Actively encouraging people back to work will be welcomed by some but many businesses won’t be able to due to not being able to maintain social distancing, said leading tax and advisory firm Blick Rothenberg.
Genevieve Morris, a partner at the firm said: ‘Many people will welcome this move, perhaps not those with small children but a large number of businesses, hair salons for example just won’t be able to.
‘For these businesses, along with all in travel and aviation and hospitality and leisure, where at the earliest they can reopen in July, the chancellors next step on the furlough scheme due next Tuesday will be make or break.’
She added: ‘If the scheme is not extended beyond June these businesses are left with no choice but to commence the six-week redundancy consultation. Of course, many of these workers are on zero-hour contracts, so we may not see the levels of unemployment spike immediately.
‘As technically they would still be employed, but with potentially zero income coming in these employees will be pushed in to poverty. Universal credit claims will spike.’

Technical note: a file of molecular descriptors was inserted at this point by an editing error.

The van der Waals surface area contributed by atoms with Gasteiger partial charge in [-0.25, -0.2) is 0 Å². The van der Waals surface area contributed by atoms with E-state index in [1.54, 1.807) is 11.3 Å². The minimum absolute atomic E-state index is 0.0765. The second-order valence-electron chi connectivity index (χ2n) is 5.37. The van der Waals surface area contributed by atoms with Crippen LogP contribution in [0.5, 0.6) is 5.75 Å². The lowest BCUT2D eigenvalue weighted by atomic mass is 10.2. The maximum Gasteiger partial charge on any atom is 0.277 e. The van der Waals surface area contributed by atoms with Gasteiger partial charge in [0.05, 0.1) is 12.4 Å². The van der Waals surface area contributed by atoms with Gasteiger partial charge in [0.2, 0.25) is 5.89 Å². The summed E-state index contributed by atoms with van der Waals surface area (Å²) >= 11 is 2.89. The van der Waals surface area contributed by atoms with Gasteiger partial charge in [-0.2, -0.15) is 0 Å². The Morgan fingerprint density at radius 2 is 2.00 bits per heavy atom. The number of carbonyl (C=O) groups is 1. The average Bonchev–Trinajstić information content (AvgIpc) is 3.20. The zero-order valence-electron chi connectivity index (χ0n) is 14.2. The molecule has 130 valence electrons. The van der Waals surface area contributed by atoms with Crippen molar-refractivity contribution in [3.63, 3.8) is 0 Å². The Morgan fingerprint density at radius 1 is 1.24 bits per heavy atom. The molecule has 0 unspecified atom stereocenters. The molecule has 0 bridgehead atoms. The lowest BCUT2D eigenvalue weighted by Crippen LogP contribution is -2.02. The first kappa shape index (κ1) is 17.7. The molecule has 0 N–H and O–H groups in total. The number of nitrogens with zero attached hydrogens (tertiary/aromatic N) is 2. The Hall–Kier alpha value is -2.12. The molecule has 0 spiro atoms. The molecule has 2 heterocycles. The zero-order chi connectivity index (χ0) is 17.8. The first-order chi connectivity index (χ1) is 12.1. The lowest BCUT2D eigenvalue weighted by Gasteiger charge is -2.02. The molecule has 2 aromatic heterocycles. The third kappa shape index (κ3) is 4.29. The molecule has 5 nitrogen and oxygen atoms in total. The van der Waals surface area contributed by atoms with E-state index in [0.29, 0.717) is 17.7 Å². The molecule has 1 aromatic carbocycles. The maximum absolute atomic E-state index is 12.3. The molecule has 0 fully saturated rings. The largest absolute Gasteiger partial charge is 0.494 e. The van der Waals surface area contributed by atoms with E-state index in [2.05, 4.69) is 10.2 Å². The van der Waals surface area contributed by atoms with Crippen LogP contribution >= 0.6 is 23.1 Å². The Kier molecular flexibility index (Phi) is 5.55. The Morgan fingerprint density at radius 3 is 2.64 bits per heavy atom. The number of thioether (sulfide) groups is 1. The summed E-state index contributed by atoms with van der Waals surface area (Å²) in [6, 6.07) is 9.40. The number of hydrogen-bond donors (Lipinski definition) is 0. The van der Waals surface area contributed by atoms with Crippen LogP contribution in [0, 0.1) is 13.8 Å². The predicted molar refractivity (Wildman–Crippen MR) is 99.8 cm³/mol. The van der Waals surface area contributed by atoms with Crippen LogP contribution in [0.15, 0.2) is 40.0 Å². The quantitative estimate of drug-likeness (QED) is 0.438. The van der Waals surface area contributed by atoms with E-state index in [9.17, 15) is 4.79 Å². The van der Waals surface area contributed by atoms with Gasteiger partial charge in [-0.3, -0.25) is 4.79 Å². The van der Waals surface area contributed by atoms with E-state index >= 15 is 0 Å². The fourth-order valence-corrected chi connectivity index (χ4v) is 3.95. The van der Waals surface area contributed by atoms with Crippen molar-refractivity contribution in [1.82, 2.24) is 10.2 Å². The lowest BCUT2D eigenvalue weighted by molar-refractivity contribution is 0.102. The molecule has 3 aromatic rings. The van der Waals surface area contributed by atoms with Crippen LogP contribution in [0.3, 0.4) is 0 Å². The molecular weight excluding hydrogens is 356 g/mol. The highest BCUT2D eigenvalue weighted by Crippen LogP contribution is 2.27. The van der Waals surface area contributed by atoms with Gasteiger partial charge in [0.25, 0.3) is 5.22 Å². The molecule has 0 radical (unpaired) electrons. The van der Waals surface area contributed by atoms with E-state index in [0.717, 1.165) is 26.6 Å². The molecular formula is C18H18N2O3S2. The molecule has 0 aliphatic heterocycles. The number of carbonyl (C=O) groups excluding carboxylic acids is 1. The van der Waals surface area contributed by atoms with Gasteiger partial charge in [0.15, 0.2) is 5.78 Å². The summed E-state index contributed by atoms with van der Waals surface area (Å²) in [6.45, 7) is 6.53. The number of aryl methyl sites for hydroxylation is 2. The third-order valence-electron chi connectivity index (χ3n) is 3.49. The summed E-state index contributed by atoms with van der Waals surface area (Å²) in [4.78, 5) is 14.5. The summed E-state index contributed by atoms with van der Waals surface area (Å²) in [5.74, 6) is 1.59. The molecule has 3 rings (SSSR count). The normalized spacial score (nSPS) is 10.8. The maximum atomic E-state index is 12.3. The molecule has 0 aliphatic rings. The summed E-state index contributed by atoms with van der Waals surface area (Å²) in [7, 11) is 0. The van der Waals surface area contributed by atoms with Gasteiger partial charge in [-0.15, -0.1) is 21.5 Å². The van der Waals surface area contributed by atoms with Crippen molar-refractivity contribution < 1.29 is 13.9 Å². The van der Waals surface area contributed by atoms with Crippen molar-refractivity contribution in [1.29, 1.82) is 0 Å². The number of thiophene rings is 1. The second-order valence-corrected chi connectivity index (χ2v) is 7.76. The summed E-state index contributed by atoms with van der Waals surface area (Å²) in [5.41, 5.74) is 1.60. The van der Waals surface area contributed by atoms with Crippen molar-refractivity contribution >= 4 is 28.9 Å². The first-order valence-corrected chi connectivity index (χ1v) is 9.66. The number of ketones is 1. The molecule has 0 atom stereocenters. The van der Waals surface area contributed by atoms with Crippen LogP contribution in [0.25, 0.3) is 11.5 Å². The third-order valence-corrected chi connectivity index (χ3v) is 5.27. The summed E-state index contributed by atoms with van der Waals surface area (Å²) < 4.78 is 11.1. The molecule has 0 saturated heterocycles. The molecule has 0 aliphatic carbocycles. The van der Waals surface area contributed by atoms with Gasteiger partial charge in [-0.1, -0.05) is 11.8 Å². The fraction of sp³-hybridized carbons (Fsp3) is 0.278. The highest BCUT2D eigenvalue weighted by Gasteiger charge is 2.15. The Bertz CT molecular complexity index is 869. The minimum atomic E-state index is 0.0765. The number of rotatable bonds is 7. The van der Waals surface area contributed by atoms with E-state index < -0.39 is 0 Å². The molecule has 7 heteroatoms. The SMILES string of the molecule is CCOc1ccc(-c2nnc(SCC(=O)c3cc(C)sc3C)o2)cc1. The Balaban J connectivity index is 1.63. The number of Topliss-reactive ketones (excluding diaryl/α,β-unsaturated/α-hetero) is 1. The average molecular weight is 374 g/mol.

Genevieve concluded that: ‘The potential of allowing workers to work part time with the furlough still supporting them is a good idea, but flawed for businesses that can’t reopen now and with social distancing here for probably the rest of the year.
‘Many of these businesses are unlikely to survive and the ones that do will significantly cut staff numbers and won’t be in a position to bring back furloughed employees. We will have to see what rabbit the chancellor can pull out of the hat next Tuesday, but it will be a worrying time for millions of employees.’
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